Two hundred and thirty three

Dream Kathmandu

2010 by Rosalind Richards

Richards’s work, like Gauguin’s (postcard 233), is surrounded by an aura of the artist’s captivation of place. As Tahiti imbedded itself in Gauguin’s style and subject, Richards’s paintings live and breathe the atmosphere they aim to capture. Her paintings are drawing-like; she does not plan designs before putting brush to paper but draws with her medium freely, allowing the flowing and idea fuelled immediacy of drawing into her compositions. The effect is one that allows the composition to get caught up in itself. Her style is detailed when taken with the intricacies of architecture or the delicacy structure, as here with the buildings and the wheel of a cart. Yet when we reach the skies, the expanse of mountains or the brilliance of the sun, her paint becomes wonderfully translucent and emotive. Turner-like, colours are diluted with light and atmosphere – a haze of projected feeling, a climax of emotion – the satisfaction of being somewhere, translated into the freeing of style. Colour is also dreamy, dark only when the mystery of a building’s depths, or otherwise, commands it. Mostly it floats and seeps, ebbing with what it describes; it is not dominating but agreeably reflective. This unity between colour and design perhaps lies in Richards drawing with paint; composition has not been separated with an outline, but the two mix in an adjoined exploration into visualisation. Her paintings are mystifying, enticing of faraway lands.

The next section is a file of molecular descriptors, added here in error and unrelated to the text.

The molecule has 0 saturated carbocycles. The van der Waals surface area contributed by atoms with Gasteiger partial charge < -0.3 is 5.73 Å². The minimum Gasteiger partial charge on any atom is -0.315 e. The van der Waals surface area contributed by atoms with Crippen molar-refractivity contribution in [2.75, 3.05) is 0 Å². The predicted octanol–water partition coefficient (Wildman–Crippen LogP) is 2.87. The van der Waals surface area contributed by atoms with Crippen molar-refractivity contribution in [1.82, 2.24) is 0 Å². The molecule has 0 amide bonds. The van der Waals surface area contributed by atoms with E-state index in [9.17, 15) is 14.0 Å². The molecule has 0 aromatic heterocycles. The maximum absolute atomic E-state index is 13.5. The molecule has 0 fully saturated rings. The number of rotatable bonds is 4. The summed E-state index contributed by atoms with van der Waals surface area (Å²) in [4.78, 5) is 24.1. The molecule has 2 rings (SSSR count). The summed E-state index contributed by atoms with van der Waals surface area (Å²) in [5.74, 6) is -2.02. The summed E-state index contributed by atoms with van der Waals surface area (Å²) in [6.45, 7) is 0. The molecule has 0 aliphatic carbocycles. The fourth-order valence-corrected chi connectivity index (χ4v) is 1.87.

Filed under Twenty First-Century

2 responses to “Two hundred and thirty three

  1. A very well written description! These paintings have the ability to to transform. They are dreamscapes elevating the subject matter beyond reality, into a foreign land of the mind.

  2. Pingback: Three hundred and five | postcardwall

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